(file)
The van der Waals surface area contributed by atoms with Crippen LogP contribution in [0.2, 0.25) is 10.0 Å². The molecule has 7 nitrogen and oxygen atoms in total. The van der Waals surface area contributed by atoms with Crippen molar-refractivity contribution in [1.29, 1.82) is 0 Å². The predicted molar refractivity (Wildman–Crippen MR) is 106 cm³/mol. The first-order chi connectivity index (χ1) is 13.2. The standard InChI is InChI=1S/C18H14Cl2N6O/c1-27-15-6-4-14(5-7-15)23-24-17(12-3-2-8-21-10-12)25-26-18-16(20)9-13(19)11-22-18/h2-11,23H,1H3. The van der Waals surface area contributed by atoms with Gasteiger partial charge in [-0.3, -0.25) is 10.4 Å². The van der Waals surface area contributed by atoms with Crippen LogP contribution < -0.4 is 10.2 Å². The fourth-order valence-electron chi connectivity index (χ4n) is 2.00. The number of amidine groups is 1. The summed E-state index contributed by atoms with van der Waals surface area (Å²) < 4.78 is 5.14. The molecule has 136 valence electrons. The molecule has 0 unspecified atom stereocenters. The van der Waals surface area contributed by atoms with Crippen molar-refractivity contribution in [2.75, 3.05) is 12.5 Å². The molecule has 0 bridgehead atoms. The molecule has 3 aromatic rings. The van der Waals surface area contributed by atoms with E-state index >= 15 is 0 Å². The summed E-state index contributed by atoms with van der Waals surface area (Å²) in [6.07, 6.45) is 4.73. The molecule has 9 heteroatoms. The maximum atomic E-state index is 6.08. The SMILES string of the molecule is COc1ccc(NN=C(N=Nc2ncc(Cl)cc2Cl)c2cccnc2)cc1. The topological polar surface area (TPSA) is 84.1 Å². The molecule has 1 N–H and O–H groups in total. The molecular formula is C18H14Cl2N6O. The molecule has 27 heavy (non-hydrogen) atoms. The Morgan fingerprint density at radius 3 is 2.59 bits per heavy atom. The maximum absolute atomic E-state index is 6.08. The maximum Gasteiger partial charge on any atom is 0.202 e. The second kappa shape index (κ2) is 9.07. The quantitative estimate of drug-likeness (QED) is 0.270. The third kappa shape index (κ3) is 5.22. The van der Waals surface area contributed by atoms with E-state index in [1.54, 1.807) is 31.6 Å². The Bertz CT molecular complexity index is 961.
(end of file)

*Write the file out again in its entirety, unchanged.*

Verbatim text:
The van der Waals surface area contributed by atoms with Crippen LogP contribution in [0.2, 0.25) is 10.0 Å². The molecule has 7 nitrogen and oxygen atoms in total. The van der Waals surface area contributed by atoms with Crippen molar-refractivity contribution in [1.29, 1.82) is 0 Å². The predicted molar refractivity (Wildman–Crippen MR) is 106 cm³/mol. The first-order chi connectivity index (χ1) is 13.2. The standard InChI is InChI=1S/C18H14Cl2N6O/c1-27-15-6-4-14(5-7-15)23-24-17(12-3-2-8-21-10-12)25-26-18-16(20)9-13(19)11-22-18/h2-11,23H,1H3. The van der Waals surface area contributed by atoms with Gasteiger partial charge in [-0.3, -0.25) is 10.4 Å². The van der Waals surface area contributed by atoms with Crippen LogP contribution < -0.4 is 10.2 Å². The fourth-order valence-electron chi connectivity index (χ4n) is 2.00. The number of amidine groups is 1. The summed E-state index contributed by atoms with van der Waals surface area (Å²) < 4.78 is 5.14. The molecule has 136 valence electrons. The molecule has 0 unspecified atom stereocenters. The van der Waals surface area contributed by atoms with Crippen molar-refractivity contribution in [2.75, 3.05) is 12.5 Å². The molecule has 0 bridgehead atoms. The molecule has 3 aromatic rings. The van der Waals surface area contributed by atoms with E-state index >= 15 is 0 Å². The summed E-state index contributed by atoms with van der Waals surface area (Å²) in [6.07, 6.45) is 4.73. The molecule has 9 heteroatoms. The maximum atomic E-state index is 6.08. The SMILES string of the molecule is COc1ccc(NN=C(N=Nc2ncc(Cl)cc2Cl)c2cccnc2)cc1. The topological polar surface area (TPSA) is 84.1 Å². The molecule has 1 N–H and O–H groups in total. The molecular formula is C18H14Cl2N6O. The molecule has 27 heavy (non-hydrogen) atoms. The Morgan fingerprint density at radius 3 is 2.59 bits per heavy atom. The maximum absolute atomic E-state index is 6.08. The maximum Gasteiger partial charge on any atom is 0.202 e. The second kappa shape index (κ2) is 9.07. The quantitative estimate of drug-likeness (QED) is 0.270. The third kappa shape index (κ3) is 5.22. The van der Waals surface area contributed by atoms with E-state index in [1.54, 1.807) is 31.6 Å². The Bertz CT molecular complexity index is 961.